FORTUNE — We are just one week away from a special U.S. Senate election in Massachusetts, pitting Democratic Congressman Ed Markey against Republican private equity executive Gabriel Gomez.
If you are a Massachusetts voter and still unaware Gomez was a private equity executive, don’t be embarrassed. He has steadfastly refused to talk about it in any detail, and hasn’t referenced it in any of his television advertisements. Instead, he has referred all such questions to Advent International, which has issued a blanket “no comment” on all things Gomez. Kind of a circular silencing squad.
The Markey campaign has been similarly mum on what Gomez did for the decade-plus between his time as a Navy SEAL and as a U.S. Senate candidate — an omission that borders on political malfeasance in a blue state like Massachusetts.
What Gomez did or didn’t do at Advent is unlikely to be the deciding factor for most voters. But, at the same time, it’s downright bizarre that he’s asking to be elected to the U.S. Senate without providing details of his private equity history. We’re talking here about the past nine years of his professional life — a job that helped make him wealthy enough to run for office in the first place. Imagine if Ed Markey refused to discuss any Congressional votes he took since 2004…
So it was in that spirit that I recently wrote about Synventive, which is the only deal Gomez is credited with leading during his time at Advent International. Sources say that most of his time with Advent was spent doing business development work, but he did sit on the boards of four other companies: American Radiology Services, Americus Dental Labs, Keystone Automotive Operations and Kirkland’s.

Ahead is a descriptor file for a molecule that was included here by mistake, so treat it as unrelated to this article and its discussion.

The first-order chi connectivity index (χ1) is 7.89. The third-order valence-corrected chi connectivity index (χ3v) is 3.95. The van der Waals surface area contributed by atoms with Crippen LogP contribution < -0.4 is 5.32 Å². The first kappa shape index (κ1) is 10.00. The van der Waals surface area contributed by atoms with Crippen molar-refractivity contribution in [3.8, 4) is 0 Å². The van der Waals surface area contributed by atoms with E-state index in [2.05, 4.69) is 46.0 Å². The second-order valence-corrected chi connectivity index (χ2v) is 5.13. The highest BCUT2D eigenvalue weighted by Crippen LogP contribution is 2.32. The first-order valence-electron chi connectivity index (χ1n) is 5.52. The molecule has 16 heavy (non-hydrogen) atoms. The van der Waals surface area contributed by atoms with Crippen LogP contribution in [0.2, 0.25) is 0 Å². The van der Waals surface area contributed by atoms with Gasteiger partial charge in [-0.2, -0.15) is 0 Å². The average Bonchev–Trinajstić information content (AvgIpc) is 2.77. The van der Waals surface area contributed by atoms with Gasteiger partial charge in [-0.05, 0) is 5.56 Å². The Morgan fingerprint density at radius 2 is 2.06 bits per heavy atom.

The first three were privately-held while Gomez sat on the boards, so it’s difficult to glean anything about performance during his tenure. But Kirkland’s
, a Nashville-based specialty retailer of home decor and gifts, already was public when he was elected to its board in June 2006 (Advent had originally invested ten years earlier, and eight years before Gomez joined the firm).
Gomez’s time on the Kirkland’s board doesn’t perfectly match up to the company’s public reporting schedule, so here’s the best we can do:
- Kirkland’s operated 342 stores when Gomez joined the board, and was down to 321 stores just before he stepped down in December 2008 (his resignation came shortly after Advent sold its remaining shares).
- It reported 4,878 employees as of March 2006 (four months before he joined), and that it had shed 1,432 of them by March 2009 (three months after he left).
- Kirkland’s revenue for the fiscal year ending January 28, 2006 was $415 million and grew 7.6% to $446.8 million in the next fiscal year (for which Gomez joined in the middle). Revenue then fell 11.2% for fiscal 2007 and 1.4% to $391.3 million for fiscal 2008 (ending 1/31/09). For greater context, Advent says that Kirkland’s only generated $112 million in annual revenue prior to its original 1996 investment.
- Net income remained relatively flat (and nonexistent) for between fiscal 2005 and fiscal 2006, before the company reported a $25.89 million net loss in fiscal 2007 and recovered with $9.3 million in profits for fiscal 2008.
- Kirkland’s stock was trading at $5.76 per share on the day he was elected to the board, and opened trading at $2.56 per share on the day he resigned.
I asked Gomez spokesman Will Ritter about the candidate’s time at Kirkland’s, and he replied that “Gabriel Gomez is happy to compare private sector resumes with Congressman Ed Markey and is proud of his work in Boston for Advent International.”
The snark there, of course, is that Markey doesn’t have a private sector record. But that’s as deep as Gomez is willing to go.
Gomez probably are all sorts of reasonable explanations for why Kirkland’s lost revenue and jobs while he sat on its board (e.g., housing slowdown, etc.). His campaign’s silence, however, leaves us with nothing but the cold, hard numbers. So if you’re a Massachusetts voter, consider yourself slightly more informed.
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